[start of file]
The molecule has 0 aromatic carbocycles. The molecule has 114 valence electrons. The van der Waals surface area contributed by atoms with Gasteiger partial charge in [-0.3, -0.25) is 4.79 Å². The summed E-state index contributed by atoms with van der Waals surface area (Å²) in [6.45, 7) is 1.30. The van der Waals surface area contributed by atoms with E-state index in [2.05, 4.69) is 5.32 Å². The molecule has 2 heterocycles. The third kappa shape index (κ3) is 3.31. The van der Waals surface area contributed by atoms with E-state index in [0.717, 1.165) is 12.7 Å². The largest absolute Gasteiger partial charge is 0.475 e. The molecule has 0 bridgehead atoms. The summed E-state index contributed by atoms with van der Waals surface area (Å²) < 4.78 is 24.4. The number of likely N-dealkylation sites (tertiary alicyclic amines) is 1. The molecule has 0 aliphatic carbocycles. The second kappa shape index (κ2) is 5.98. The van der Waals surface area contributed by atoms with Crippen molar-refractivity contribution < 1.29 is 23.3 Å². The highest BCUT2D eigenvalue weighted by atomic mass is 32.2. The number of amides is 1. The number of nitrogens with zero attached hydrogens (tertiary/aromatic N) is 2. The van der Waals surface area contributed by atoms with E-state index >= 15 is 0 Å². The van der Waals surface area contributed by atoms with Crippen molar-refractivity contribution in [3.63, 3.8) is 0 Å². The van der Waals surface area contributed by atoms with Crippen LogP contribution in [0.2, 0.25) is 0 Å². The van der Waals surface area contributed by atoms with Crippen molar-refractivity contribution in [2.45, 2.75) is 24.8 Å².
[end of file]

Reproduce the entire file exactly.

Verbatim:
The molecule has 0 aromatic carbocycles. The molecule has 114 valence electrons. The van der Waals surface area contributed by atoms with Gasteiger partial charge in [-0.3, -0.25) is 4.79 Å². The summed E-state index contributed by atoms with van der Waals surface area (Å²) in [6.45, 7) is 1.30. The van der Waals surface area contributed by atoms with E-state index in [2.05, 4.69) is 5.32 Å². The molecule has 2 heterocycles. The third kappa shape index (κ3) is 3.31. The van der Waals surface area contributed by atoms with E-state index in [0.717, 1.165) is 12.7 Å². The largest absolute Gasteiger partial charge is 0.475 e. The molecule has 0 bridgehead atoms. The summed E-state index contributed by atoms with van der Waals surface area (Å²) < 4.78 is 24.4. The number of likely N-dealkylation sites (tertiary alicyclic amines) is 1. The molecule has 0 aliphatic carbocycles. The second kappa shape index (κ2) is 5.98. The van der Waals surface area contributed by atoms with Crippen molar-refractivity contribution < 1.29 is 23.3 Å². The highest BCUT2D eigenvalue weighted by atomic mass is 32.2. The number of amides is 1. The number of nitrogens with zero attached hydrogens (tertiary/aromatic N) is 2. The van der Waals surface area contributed by atoms with E-state index >= 15 is 0 Å². The van der Waals surface area contributed by atoms with Crippen molar-refractivity contribution in [3.63, 3.8) is 0 Å². The van der Waals surface area contributed by atoms with Crippen LogP contribution in [0.2, 0.25) is 0 Å². The van der Waals surface area contributed by atoms with Crippen molar-refractivity contribution in [2.45, 2.75) is 24.8 Å².